• Hormonal assessment needs to done including estrogen level and testosterone level.
  • A detail medical evaluation has to be done to rule out any medical or physical cause as well.

What Causes FSIAD?

Multiple factors are responsible for FSIAD, which include the following:

  • Biological causes - thyroid dysfunction, diabetes mellitus, coronary artery disease, hypertension, arthritis, spinal cord injuries, multiple sclerosis, urogenital/pelvic cancers.
  • Medications also result in FSIAD. These include antipsychotics, mood stabilizers, SSRIs (Selective Serotonin Reuptake Inhibitors), antihypertensives, oral contraceptives, reduced steroid hormone levels. Medications might result in reduced estrogen levels, hence resulting in reduced sexual desire.
  • Psychological causes includes major depressive disorder, anxiety, relationship issues, conflict related to body self image, substance abuse, physical/sexual abuse.
  • Social/environment causes includes reduced partner sexual interest, partner sexual dysfunction, lower socio-economic status.

How to Treat FSIAD?

Like most of the other sexual disorders, FSIAD is also treatable. Treatment includes the following measures:

1. Pharmacological Measures:

  • Hormonal replacement is done to increase the estrogen level. Either estrogen supplements alone or estrogen in combination with progesterone can be used. It will increase the lubrication, will reduce the vaginal dryness and atrophy thereby reducing the discomfort associated with coitus (sexual intercourse). It is more effective in menopausal cases. Testosterone supplements can also be used.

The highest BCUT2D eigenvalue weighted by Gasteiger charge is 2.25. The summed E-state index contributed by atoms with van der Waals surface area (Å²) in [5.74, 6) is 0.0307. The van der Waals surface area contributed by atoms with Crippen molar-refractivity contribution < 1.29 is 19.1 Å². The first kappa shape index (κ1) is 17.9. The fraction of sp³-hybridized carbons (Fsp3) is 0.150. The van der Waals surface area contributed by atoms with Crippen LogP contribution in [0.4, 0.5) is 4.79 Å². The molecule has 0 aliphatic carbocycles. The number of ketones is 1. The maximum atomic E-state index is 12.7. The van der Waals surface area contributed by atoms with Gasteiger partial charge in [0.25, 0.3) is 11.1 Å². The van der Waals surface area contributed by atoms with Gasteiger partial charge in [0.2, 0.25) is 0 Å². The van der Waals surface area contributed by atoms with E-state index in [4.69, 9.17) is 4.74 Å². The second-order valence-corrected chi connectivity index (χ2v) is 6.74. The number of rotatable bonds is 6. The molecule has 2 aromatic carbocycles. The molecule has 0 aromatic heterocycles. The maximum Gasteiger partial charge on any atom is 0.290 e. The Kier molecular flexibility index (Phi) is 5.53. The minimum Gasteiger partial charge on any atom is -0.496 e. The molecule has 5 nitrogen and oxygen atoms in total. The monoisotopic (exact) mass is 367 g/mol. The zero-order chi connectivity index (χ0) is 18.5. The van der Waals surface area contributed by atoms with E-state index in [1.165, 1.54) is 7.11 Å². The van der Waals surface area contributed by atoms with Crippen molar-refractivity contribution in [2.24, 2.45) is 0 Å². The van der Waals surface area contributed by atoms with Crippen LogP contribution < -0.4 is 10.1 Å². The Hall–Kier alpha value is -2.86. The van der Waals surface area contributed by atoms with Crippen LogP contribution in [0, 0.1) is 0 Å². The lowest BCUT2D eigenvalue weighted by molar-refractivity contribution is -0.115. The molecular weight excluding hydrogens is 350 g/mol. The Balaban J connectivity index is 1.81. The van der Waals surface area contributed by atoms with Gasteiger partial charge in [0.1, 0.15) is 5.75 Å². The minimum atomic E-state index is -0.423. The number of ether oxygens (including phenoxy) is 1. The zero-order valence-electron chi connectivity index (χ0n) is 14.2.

• Flibanserin, an agonist and antagonist to serotonin receptors can also be used.
  • Bupropion, used for SSRIs induced FSIAD.
  • Phosphodiesterase 5 inhibitors (PDE5 inhibitors like Sildenafil, Tadalafil, Vardenafil) can also be used.

2. Psychological Measures:

  • Sensate focus therapy which involves sexual exercises that promote awareness of self and partner's needs.
  • Sexual skill training.
  • Communication skill training.
  • Mindfulness based CBT (Cognitive Behavioral Therapy).

3. Combination of both pharmacological and psychological measures can also be used in increasing the response rate.

The main aim of these measures is to increase the reinforcing value of sexual activities via increase in arousal, orgasm, pleasure and physical and emotional satisfaction. This also aims at improving the non sexual conditions such as relationship dynamics, stressors, timing and context so as to facilitate the sexual interactions.

To conclude with, FSIAD is a psychological disorder common to be found. It is not a matter to feel shy and hence has to be discussed. Rather females have equal right to seek pleasure as do the males.

So, break the shackles and seek the help of a sexologist online to enjoy your sexuality --> https://www.icliniq.com/ask-a-doctor-online/sexologist

Last reviewed at:
07 Sep 2018  -  3 min read